But here is the part that is cringing worthy. It is a bit shocking to see that the messenger of this pain was from Satan. This takes us from God allowing suffering to God using someone or something evil to dole it out. For me, it is going from the shallow end of a pool to the deep end. And the way Paul deals with this gives the impression that he clearly expects Christians to be able to swim here.
Let this settle in: “Satan pierces us with a thorn from God?” The answer is, “Yes.” Does this trouble us? Does it trouble us that it did not trouble Paul? Paul feels no need to qualify or explain how God can give His child a redemptive gift of pain through an evil means. Why? Because this phenomenon occurs throughout the Bible. Paul knows his Old Testament like the back of his hand, and it has truths like this woven throughout it. Remember Joseph’s words to his brothers after revealing himself to them? He said, “you meant evil against me, but God meant it for good”. And Paul knows that the most redemptive gift of pain in history, the death of Christ the Lord, was given to us through the evilest means.
Our redemptive thorns also may be delivered by a satanic messenger. But we can know this: our God is so powerful and so wise that he can work all things, including our satanically delivered thorns, for our good. As Romans 8:28 says, “And we know that for those who love God all things work together for good, for those who are called according to his purpose.” Trust in this kind of sovereignty is what fuels our joyful, confident contentedness while experiencing the weakness and weariness of our affliction. With this attitude and understanding in mind, our agonizing thorns end up producing greater joy in us and ultimately make us more effective and fruitful.
Just like Paul’s, our thorns weaken us. Sometimes they are visible to others, but often they are hidden from public view, known only to those who know us best. And they are never romantic, never heroic. Rather, they almost always humble us in embarrassing rather than noble ways. They not only seem to impede our effectiveness and fruitfulness, but they also are more likely to detract from rather than enhance our reputations. That is why, like Paul, we ask God to remove them.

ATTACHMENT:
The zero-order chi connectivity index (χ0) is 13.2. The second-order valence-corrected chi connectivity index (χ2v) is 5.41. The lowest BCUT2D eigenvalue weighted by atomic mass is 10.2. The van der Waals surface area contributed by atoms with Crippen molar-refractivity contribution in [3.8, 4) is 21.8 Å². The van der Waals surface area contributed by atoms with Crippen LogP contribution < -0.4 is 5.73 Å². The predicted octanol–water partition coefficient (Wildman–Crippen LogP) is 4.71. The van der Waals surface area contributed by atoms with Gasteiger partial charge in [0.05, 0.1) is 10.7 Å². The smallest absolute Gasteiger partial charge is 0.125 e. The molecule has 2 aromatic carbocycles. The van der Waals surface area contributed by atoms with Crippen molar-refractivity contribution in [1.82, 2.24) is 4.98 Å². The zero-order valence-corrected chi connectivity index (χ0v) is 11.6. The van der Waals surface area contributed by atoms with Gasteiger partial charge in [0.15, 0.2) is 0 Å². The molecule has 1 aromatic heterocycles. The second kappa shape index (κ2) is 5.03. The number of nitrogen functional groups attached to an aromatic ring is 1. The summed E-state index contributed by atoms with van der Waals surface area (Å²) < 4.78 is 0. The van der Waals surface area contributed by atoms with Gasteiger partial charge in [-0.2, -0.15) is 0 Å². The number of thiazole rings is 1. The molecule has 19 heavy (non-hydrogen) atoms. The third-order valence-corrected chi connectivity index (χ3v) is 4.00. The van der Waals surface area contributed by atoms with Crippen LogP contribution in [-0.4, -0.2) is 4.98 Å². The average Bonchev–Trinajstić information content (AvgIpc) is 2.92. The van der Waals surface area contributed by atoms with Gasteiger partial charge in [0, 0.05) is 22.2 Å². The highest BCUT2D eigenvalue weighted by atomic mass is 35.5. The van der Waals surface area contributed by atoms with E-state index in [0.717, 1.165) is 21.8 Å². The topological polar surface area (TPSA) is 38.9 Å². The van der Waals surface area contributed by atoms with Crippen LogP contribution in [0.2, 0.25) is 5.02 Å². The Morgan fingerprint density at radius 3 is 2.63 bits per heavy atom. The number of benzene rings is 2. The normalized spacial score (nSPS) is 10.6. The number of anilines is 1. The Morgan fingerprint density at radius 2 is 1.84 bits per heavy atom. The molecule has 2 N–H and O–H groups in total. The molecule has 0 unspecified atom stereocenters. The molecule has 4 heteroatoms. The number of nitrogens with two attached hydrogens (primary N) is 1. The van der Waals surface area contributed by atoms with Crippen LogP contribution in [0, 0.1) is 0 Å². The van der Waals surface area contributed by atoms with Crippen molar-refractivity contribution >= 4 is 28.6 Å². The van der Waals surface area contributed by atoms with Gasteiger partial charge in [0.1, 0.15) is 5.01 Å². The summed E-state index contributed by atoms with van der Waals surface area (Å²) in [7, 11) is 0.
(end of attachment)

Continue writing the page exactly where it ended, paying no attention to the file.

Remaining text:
Although we may wish things differently. But in many ways, this is the way our thorns have to be. Because if they were noble and heroic, if they enhanced our reputations, they would be of no help at all in guarding us against falling into pride. Which is why, as with Paul, God often answers our pleas for deliverance with a “no.” Because without the thorn, we would never experience that God’s grace truly is sufficient in all circumstances and His power is made perfect in weakness.
This is the reason we have our thorns. There is a saying, “What does not kill you makes you stronger,” fits in here. Without them, we would choose a weaker strength and miss experiencing the glory of God’s powerful grace and realize lesser joys as a result. It is just one more kingdom paradox: our agonizing thorns end up producing greater joy in us and ultimately make us more effective and fruitful. The more we press into this paradox, the more we will say with Paul in 2 Corinthians 12:9-10, “But he said to me, “My grace is sufficient for you, for my power is made perfect in weakness.” Therefore I will boast all the more gladly of my weaknesses, so that the power of Christ may rest upon me. For the sake of Christ, then, I am content with weaknesses, insults, hardships, persecutions, and calamities. For when I am weak, then I am strong.”